There’s Always Next Year

The silence in the room was deafening. The defeat was palpable. The goodbyes were swift and unenthusiastic. No post victory celebrations were to be had.

I wanted to say something to everyone as we made the slow march toward the car, our heads down, avoiding eye contact, just like everyone else. I don’t think anyone wanted to see the pain in anyone else’s eyes. I wanted to say how sorry I am for this loss. This victory was supposed to be yours, and it was quite literally, stolen from you thanks to a non-call on what I am told was obvious pass interference.

My heart is heavy tonight, and hear me out; I’m not a football fan. Don’t misunderstand; I’m a NOLA girl, through and through. I was born here. I have a signed polaroid picture of Bobby Hebert. I still remember the excitement I felt meeting Jim Mora at Time Saver. I didn’t follow football then either, but I knew he was the Saints coach.

I remember the days when Saints tickets were dirt cheap and fans wore bags on their heads.

In the late 80’s, our car windows were adorned in shoe polish, reading: Cha-Ching, 7-3 and maybe even a little drawing of the dome.

Somewhere between Cha-Ching and the rise of the boy band, I stopped paying attention. I always wanted the Saints to win, but I didn’t follow sports enough to even know when it was or wasn’t football season.

The next time the Saints caught my attention was September 25, 2006. I could feel the energy in the dome all the way from our tiny Dallas apartment. We didn’t know if we were going home anytime soon, or ever, but on that day, we learned that New Orleans, as a people, were going to be okay.

That September night, the Saints became so much more than a team with a loyal fan base. They became a beacon of hope for a city that had suffered in so many ways over the last year. The 2010 win was epic, but I can’t say it was as moving as when Steve Gleason blocked the punt and, well, you know the rest. In 2006, the Saints carried us out of one of the darkest times in the city’s history.

It’s hard to believe it has been nine years since they defeated the Colts in the big game. Our framed newspaper printout hangs beside my son’s bed. He wakes up every morning to the photo of Drew Breeze holding the trophy and the headlines AMEN! and BELIEVE DAT!

I don’t know about you, but I could use some hope right now. I really don’t follow football, but I kept up with the highlights of each game, my excitement increasing with each and every win. I know what happens to NOLA when the Saints play well. I can feel the buzz in the air. The sea of black and gold that would grace the city almost every Sunday brought us all a little joy.

Winning last week gave us an extra spring in our step and caused plenty of my friends to purchase a gold sequin jacket. This game was such a big deal. Downtown New Orleans started the party Friday with an afternoon pep rally. People were buying new Saints gear, and we had a little feud with Atlanta’s mayor. Memes flew about. Timelines were filed with WHO DATS and saints 2019 playoffsif they didn’t before, everyone’s favorite emojis now include black hearts, gold hearts and a fleur de lis. Families planned get togethers or booked reservations. Even the Causeway got in on the trash talk.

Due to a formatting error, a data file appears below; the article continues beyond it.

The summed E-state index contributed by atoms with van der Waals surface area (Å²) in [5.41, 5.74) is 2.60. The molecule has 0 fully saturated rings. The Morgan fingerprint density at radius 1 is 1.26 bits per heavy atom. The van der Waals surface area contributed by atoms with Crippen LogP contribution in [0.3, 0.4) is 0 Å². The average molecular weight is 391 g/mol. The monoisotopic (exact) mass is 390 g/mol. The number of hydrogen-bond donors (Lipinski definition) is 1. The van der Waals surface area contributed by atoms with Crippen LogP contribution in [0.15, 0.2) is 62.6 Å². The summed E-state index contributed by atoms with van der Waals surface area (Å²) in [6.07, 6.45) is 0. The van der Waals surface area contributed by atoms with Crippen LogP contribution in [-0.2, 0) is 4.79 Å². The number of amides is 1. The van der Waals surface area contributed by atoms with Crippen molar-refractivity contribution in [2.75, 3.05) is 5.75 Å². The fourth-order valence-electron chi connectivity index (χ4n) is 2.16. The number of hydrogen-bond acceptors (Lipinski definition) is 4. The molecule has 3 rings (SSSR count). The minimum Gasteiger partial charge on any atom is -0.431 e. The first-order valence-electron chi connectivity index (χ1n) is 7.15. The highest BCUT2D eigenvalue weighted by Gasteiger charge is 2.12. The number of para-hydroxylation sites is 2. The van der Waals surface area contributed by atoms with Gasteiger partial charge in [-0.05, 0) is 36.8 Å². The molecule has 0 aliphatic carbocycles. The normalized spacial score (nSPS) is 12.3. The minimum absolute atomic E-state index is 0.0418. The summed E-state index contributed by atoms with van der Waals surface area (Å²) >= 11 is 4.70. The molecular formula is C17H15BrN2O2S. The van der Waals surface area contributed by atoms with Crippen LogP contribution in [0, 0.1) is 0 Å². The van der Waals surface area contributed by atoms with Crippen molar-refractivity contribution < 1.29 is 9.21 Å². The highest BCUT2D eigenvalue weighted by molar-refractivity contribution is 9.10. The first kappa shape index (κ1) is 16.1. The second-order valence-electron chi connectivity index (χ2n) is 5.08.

Game Day was a beautiful, albeit cold, day. A day of togetherness. Even I, the girl who has no football attire other than a GO SPORTSBALL shirt, dressed my kids in their jerseys and went to Urban South to view the NFC Championship game. I was there to support the Saints and to support my city. I went to hang out with fellow New Orleanians and to share in what everyone was sure to be a historic moment.

The game was so good. I’m glad I could be there, but oh how my heart breaks for the Saints fans. Those of you who love the game. Who love the team. Who possibly returned to the exact spot you were when the Saints beat the Vikings, securing their spot in Superbowl XLIV.

I’m so sorry for your loss.

This season was one of hope, and I know you’re sad it’s over. There’s always next year though. That’s the beauty of New Orleans. We’re resilient and we don’t give up hope. Not in the face of a loss, no matter how big or small. We keep trucking along. And that’s what makes me love this city. Let’s take a minute to mourn the loss before we get back up, put on our gold glitter jackets and head to the parades.

Myndee is a 35ish year old New Orleans area native. She's an author, speaker and self-love advocate. As an introverted extrovert, Myndee loves being part of the generation where most of her friends live in her computer. She and her husband, Luis, live just outside the city with their three kids.


Please enter your comment!
Please enter your name here